Bot flies lay their eggs on a horse’s coat. When the eggs hatch, the larvae begin to crawl toward the horse’s mouth. The larvae embed in the tongue, then grow and migrate into the gums or cheeks. Eventually the larvae are swallowed where they attach to the walls of the horse’s stomach. If the infection is severe, those larvae can cause intestinal upset, mild colic, and nutrition deficits.
The best thing is to inspect your horse daily. If you find any of these tiny yellow eggs, remove them as quickly as possible. There are bot fly combs, which shave the eggs off the hair, you can simply pick them off (although it may take a while), or you can clip the hair. Removal is the best prevention.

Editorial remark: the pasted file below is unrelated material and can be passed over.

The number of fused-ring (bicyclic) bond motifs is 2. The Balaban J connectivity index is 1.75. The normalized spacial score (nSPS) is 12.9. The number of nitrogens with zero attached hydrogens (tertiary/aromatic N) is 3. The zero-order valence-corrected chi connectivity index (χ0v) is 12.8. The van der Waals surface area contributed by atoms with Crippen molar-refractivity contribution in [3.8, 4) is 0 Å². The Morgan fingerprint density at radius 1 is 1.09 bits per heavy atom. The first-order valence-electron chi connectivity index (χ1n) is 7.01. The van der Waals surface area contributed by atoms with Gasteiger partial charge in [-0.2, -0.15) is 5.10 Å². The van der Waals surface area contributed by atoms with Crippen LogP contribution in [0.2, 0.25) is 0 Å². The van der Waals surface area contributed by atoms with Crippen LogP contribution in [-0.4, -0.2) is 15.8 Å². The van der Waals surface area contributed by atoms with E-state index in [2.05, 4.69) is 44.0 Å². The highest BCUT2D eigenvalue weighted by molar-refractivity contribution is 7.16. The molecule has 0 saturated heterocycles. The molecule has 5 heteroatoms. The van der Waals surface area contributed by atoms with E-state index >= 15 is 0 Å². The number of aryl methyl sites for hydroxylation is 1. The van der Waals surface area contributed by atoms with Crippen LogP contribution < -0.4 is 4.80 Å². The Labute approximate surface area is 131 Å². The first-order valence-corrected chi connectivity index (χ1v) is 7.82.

Once in the stomach, bot fly larvae can be killed by using any dewormer containing ivermectin. I like to deworm in both the winter and summer to prevent any bot fly larvae. Of course, you can always deworm anytime you are seeing these eggs – Just be sure to remove all of the eggs before you use the dewormer.
Those of you in cold winter areas won’t experience bot flies in the winter, but in the south, they are a threat year-round.